(The opinions expressed here are those of the author, a columnist for Reuters.)
* China's steel production: tmsnrt.rs/2ALTxn5
* China's steel exports: tmsnrt.rs/2AMC5Pr
By Andy Home
LONDON, Dec 1 (Reuters) - The Global Steel Forum declared that this week’s meeting in Berlin had agreed an “ambitious package of concrete policy solutions” to tackle global overcapacity.
The forum, which grew out of the G20 but also includes 13 other nations, will now meet at least three times a year to monitor progress.
The optimistic official take on Thursday’s proceedings, however, was short on detail and papered over political tensions bubbling just under the surface.
The United States isn’t happy.
“The forum hasn’t made meaningful progress on the root causes of excess capacity,” the United States’ chief steel negotiator, Jamieson Greer, said in a thinly veiled swipe at China.
China isn’t happy either.
Assistant Commerce Minister Li Chenggang said that China doesn’t want to be the one going through the “painful process” of capacity reduction “while the rest of the world just watches”.
There is also the looming mid-January deadline for completion of the United States’ Section 232 investigation into steel imports.
All of which might suggest that it’s acrimonious business as usual in the steel sector.
Yet the multiple chain reactions set off by China’s supply-side reform programme are only now starting to become apparent and the cumulative effect could end up revolutionising the entire global industry, even if no one in the G20 Steel Forum appears to have noticed.
Graphic on Chinese steel production:
Graphic on Chinese steel product exports:
China has been closing steel capacity for three years now.
The official target is to eliminate 150 million tonnes by 2020. But that doesn’t include the closure of “illegal capacity”, mostly small-scale operators using scrap rather than iron ore.
This combination of official and unofficial closures has injected considerable confusion into the statistical picture, but analysts at research house CRU think that capacity has fallen by 240 million tonnes over the past three years to about 1,020 million tonnes this year. (“Chinese steel: on the brink of structural profitability”, Sept. 20, 2017)
That is equivalent to shutting down every steel plant operating in the United States.
True, you’d be forgiven for not noticing, because actual production in China has never been higher. Up 6 percent in the January-October period, 2017 output is set to hit a record high.
Or rather “official” production is set for a record high. Since we never knew how much the “illegal” sector produced, the past is an unreliable signpost.
That said, higher visible output this year is first and foremost a reflection of lower invisible output.
In this statistical twilight zone, there is one indisputable trend, which is that China’s exports are falling sharply.
It was the flood of Chinese exports in 2015 and 2016 that led to the formation of the Global Steel Forum in the first place.
Exports of steel products exceeded 100 million tonnes in each of those years, but outbound shipments have slumped by 30 percent, or 28 million tonnes, this year.
That has generated a positive first-stage effect for the rest of the world.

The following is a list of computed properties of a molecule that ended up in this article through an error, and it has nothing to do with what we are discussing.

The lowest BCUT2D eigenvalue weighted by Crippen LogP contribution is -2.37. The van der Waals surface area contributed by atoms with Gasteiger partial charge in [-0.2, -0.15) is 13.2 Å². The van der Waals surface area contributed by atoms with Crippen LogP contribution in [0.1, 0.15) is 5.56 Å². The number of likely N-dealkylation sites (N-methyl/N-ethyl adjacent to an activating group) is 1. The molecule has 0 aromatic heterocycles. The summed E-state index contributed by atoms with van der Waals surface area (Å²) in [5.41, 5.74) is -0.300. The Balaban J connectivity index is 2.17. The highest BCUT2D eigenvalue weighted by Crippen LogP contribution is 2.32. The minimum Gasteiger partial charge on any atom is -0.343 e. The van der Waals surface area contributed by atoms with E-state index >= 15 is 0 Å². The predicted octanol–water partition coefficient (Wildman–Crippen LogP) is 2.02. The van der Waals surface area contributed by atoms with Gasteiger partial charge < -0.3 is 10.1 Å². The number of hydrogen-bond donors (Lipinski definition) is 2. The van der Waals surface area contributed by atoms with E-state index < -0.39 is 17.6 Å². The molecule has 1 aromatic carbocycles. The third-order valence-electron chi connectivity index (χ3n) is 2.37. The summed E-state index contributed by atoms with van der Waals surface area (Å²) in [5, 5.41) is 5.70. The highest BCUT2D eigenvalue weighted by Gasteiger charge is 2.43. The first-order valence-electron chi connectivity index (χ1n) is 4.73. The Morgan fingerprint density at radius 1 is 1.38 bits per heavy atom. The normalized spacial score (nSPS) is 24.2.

After registering negative growth in 2015 and no growth in 2016, production outside of China has risen by 5 percent this year.
Improved global demand is part of the equation, but lower Chinese exports are also playing an important role in other steel-producing countries such as South Korea, which is on course to register higher output for the first time since 2014.
But there are also important second-round effects from these capacity closures.
Capacity utilisation in China’s steelmaking sector has been rising and, according to CRU, should come in at just less than 85 percent this year. Given the government’s commitments to further capacity closures next year, that operating rate could rise to almost 90 percent in 2020-21, CRU says.
Steel analysts don’t get to model such high utilisation rates very often. The global rate in October was only 73 percent, the World Steel Association says, and it has been at that sort of depressed level for a long, long time.
At China’s current rate of capacity utilisation, however, interesting things start happening with price and margin.
“The basis for pricing changes from cost to allocation - there is a shift from a buyers’ to a sellers’ market,” CRU said.
Chinese rebar prices are hovering close to five-year highs and the country’s producers, or at least those still in business, are enjoying record margins.
And higher domestic Chinese prices translate into higher-priced exports, which then translate into higher steel prices everywhere else.
CRU’s conclusion is that “the structure of the Chinese steel sector has changed fundamentally over the last 18 months”, leading to higher capacity utilisation, lower exports and higher pricing.
It doesn’t seem that anyone at the Global Steel Forum has noticed this shift in fundamental steel dynamics, least of all the U.S. delegation.
There is, it is true, a lot of excess steel capacity still around — 737 million tonnes of it in 2016, according to the Forum.
About half of that was in China, the world’s largest steel producer. But after three years of the increasingly draconian crackdown, its share is falling.
And that, more than any Section 232 decision, is reshaping the rest of the world’s steel industry as well. (Editing by David Goodman)